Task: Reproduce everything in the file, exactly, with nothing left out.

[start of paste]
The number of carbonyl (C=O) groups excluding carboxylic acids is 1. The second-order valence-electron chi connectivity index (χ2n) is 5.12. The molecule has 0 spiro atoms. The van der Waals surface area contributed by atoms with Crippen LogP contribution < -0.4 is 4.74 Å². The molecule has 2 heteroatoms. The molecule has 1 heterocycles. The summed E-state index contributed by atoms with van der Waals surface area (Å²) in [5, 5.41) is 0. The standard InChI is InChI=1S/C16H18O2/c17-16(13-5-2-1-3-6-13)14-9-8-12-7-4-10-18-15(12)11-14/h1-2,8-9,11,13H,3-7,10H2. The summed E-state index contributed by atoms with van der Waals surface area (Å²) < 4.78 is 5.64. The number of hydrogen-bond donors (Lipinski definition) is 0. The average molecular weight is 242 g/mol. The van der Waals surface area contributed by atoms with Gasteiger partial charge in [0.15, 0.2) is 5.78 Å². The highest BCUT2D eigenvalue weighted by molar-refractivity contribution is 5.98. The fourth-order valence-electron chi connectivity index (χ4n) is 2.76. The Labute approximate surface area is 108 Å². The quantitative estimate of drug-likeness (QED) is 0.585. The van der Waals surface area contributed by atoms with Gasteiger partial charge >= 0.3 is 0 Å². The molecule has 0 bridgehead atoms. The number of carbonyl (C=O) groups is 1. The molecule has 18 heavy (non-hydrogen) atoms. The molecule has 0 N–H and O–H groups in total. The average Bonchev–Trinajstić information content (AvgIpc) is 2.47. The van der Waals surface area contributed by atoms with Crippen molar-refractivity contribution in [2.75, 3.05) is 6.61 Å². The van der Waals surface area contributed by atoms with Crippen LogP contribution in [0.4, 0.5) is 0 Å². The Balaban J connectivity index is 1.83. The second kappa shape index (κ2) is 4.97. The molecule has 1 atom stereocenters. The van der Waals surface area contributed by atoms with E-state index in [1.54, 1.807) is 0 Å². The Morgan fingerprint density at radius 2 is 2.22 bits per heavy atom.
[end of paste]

The number of carbonyl (C=O) groups excluding carboxylic acids is 1. The second-order valence-electron chi connectivity index (χ2n) is 5.12. The molecule has 0 spiro atoms. The van der Waals surface area contributed by atoms with Crippen LogP contribution < -0.4 is 4.74 Å². The molecule has 2 heteroatoms. The molecule has 1 heterocycles. The summed E-state index contributed by atoms with van der Waals surface area (Å²) in [5, 5.41) is 0. The standard InChI is InChI=1S/C16H18O2/c17-16(13-5-2-1-3-6-13)14-9-8-12-7-4-10-18-15(12)11-14/h1-2,8-9,11,13H,3-7,10H2. The summed E-state index contributed by atoms with van der Waals surface area (Å²) < 4.78 is 5.64. The number of hydrogen-bond donors (Lipinski definition) is 0. The average molecular weight is 242 g/mol. The van der Waals surface area contributed by atoms with Gasteiger partial charge in [0.15, 0.2) is 5.78 Å². The highest BCUT2D eigenvalue weighted by molar-refractivity contribution is 5.98. The fourth-order valence-electron chi connectivity index (χ4n) is 2.76. The Labute approximate surface area is 108 Å². The quantitative estimate of drug-likeness (QED) is 0.585. The van der Waals surface area contributed by atoms with Gasteiger partial charge >= 0.3 is 0 Å². The molecule has 0 bridgehead atoms. The number of carbonyl (C=O) groups is 1. The molecule has 18 heavy (non-hydrogen) atoms. The molecule has 0 N–H and O–H groups in total. The average Bonchev–Trinajstić information content (AvgIpc) is 2.47. The van der Waals surface area contributed by atoms with Crippen molar-refractivity contribution in [2.75, 3.05) is 6.61 Å². The van der Waals surface area contributed by atoms with Crippen LogP contribution in [0.4, 0.5) is 0 Å². The Balaban J connectivity index is 1.83. The second kappa shape index (κ2) is 4.97. The molecule has 1 atom stereocenters. The van der Waals surface area contributed by atoms with E-state index in [1.54, 1.807) is 0 Å². The Morgan fingerprint density at radius 2 is 2.22 bits per heavy atom.